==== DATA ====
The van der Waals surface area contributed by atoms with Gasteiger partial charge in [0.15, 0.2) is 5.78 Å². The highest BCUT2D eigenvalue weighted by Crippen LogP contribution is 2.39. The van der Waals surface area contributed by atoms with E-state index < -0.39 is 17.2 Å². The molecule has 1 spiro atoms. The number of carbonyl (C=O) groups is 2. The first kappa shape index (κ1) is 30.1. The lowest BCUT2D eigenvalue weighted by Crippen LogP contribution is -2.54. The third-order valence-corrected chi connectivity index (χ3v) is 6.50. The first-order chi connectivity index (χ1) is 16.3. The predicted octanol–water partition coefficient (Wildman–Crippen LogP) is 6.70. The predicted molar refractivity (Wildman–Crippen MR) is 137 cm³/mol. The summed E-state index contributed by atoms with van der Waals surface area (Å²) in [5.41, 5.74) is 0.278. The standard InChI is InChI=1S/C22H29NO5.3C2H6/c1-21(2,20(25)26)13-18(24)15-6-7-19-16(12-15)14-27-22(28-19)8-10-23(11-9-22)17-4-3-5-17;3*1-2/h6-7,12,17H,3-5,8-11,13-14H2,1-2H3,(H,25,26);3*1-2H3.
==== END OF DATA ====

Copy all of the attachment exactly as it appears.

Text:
The van der Waals surface area contributed by atoms with Gasteiger partial charge in [0.15, 0.2) is 5.78 Å². The highest BCUT2D eigenvalue weighted by Crippen LogP contribution is 2.39. The van der Waals surface area contributed by atoms with E-state index < -0.39 is 17.2 Å². The molecule has 1 spiro atoms. The number of carbonyl (C=O) groups is 2. The first kappa shape index (κ1) is 30.1. The lowest BCUT2D eigenvalue weighted by Crippen LogP contribution is -2.54. The third-order valence-corrected chi connectivity index (χ3v) is 6.50. The first-order chi connectivity index (χ1) is 16.3. The predicted octanol–water partition coefficient (Wildman–Crippen LogP) is 6.70. The predicted molar refractivity (Wildman–Crippen MR) is 137 cm³/mol. The summed E-state index contributed by atoms with van der Waals surface area (Å²) in [5.41, 5.74) is 0.278. The standard InChI is InChI=1S/C22H29NO5.3C2H6/c1-21(2,20(25)26)13-18(24)15-6-7-19-16(12-15)14-27-22(28-19)8-10-23(11-9-22)17-4-3-5-17;3*1-2/h6-7,12,17H,3-5,8-11,13-14H2,1-2H3,(H,25,26);3*1-2H3.